In an attempt to patch up their relationship, opinionated, deadbeat, college dropout - and runner-up in a Skeet Ulrich-lookalike competition - Randall (Noah Le Gros) takes his supersmart girlfriend, Emily (Liana Liberato) to his family's beach house.
As it's out of season, they're expecting to have the place to themselves.
However, due to a breakdown in communication with Randall's dad, they instead find a couple of old family friends - Mitch (Hell on Wheels and Dawn of The Dead's Jake Weber) and his sick wife, Jane (Maryann Nagel) - are already staying there.
As the house is big enough to accommodate everyone, after a few awkward moments, they agree to "get to know you" meal that, having exhausted the alcohol supply, ends with the consumption of some edible marijuana.
Senses heightened by the drugs everyone is awed by a blue luminesce that clings to everything around the beach.
And the next morning, things start to get even weirder as people start to feel violently ill.
Having witnessed an apparent suicide, Emily - the only real candidate for the title of 'final girl' - stumbles across something vile and gelatinous on the beach, and soon finds herself trying to escape an unnatural fog that's rolling in as well.
For all intents and purposes, The Beach House is another reimagining of HP Lovecraft's Color Out Of Space, only this time the alien infestation is coming from the bottom of the ocean, rather than the cold depths of the cosmos.
Mixed in for good measure is a flavouring of Stephen King's The Mist and John Carpenter's The Fog, and maybe a soupçon of Quatermass.
There's no denying that all the ingredients are there for a quality horror film, and it was trailers for The Beach House that originally got me thinking about subscribing to the Shudder streaming service.
If you're coming to this cold, you should be aware that it's a really slow burn. Pretty much nothing really happens for the first half of this 88-minute movie, except Mitch and Jane being a bit odd.
But then, suddenly, the body horror gets cranked up to 11 and we're off to the races.
There are some deliciously gross-out moments around this time when you can't help wondering if this is going to be "the greatest film of all time", but sadly it isn't.
Like Emily herself, the plot stumbles all over the place, trying to figure out what's going on.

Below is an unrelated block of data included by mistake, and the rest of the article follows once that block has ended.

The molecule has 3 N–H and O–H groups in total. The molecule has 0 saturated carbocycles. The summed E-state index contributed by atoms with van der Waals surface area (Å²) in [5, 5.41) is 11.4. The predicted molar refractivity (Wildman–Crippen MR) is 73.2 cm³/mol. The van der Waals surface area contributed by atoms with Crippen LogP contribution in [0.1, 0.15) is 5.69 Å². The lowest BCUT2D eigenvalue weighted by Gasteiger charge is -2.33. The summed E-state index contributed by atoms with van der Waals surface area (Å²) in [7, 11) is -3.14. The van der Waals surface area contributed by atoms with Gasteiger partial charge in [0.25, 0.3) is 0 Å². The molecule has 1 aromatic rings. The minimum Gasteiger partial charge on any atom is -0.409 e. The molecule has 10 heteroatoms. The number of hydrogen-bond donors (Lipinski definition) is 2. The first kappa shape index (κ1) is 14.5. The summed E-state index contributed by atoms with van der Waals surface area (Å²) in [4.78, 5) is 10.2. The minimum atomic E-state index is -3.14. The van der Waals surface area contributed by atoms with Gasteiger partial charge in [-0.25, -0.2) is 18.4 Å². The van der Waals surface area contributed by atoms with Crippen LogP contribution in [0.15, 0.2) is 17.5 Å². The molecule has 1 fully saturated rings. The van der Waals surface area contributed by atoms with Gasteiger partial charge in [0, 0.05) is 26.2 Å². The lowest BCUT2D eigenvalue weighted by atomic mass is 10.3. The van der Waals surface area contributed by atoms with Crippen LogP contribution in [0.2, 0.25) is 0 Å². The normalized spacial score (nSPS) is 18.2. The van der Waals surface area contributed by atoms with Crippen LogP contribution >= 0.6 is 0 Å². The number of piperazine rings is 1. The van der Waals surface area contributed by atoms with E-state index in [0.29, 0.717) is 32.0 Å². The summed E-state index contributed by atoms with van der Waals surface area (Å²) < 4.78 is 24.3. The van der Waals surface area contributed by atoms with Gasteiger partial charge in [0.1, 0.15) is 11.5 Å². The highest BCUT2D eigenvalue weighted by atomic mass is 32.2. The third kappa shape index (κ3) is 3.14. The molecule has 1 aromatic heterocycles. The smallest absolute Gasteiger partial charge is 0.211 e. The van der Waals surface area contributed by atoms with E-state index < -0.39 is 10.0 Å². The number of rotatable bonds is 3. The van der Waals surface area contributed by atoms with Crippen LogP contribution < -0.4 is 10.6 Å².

Having a lead character's obscure area of study - and interests - corollate almost exactly with the nature of the random, apocalyptic, scenario that she has fallen into is rather heavy-handed, even if Emily doesn't really call upon her area of expertise once everything starts to hit the fan.
Instead, it is simply sown in as ominous exposition during the meal with Mitch and Jane, and like a lot of the set-up is more or less a red herring.
That said, I have no problems with stories - horror ones, in particular - where the audience isn't spoon-fed an explanation of what's occurring (if nothing else, it helps you sympathise with the struggles of the central characters), but I'm not sure writer/director Jeffrey A Brown's script gave us as much information as he thought it did.
But, perhaps, my biggest bugbear - which kept pulling me out of the moment - was the total absence of mobile phones.
There was no indication that The Beach House was a 'period piece', but nobody had a mobile phone (which, of course, would have been very useful and would have almost certainly changed the direction of the story). Nobody even mentioned the idea of finding one.
Communication-wise, all we saw were a couple of disconnected landlines and a CB radio.
Where were the mobile phones? I'm annoyed at myself over how much this bugged me, but mobiles are ubiquitous in modern society and their absence was as big a mystery as what was actually causing the water-borne infection.
- The Beach House can currently be found on Shudder in the UK.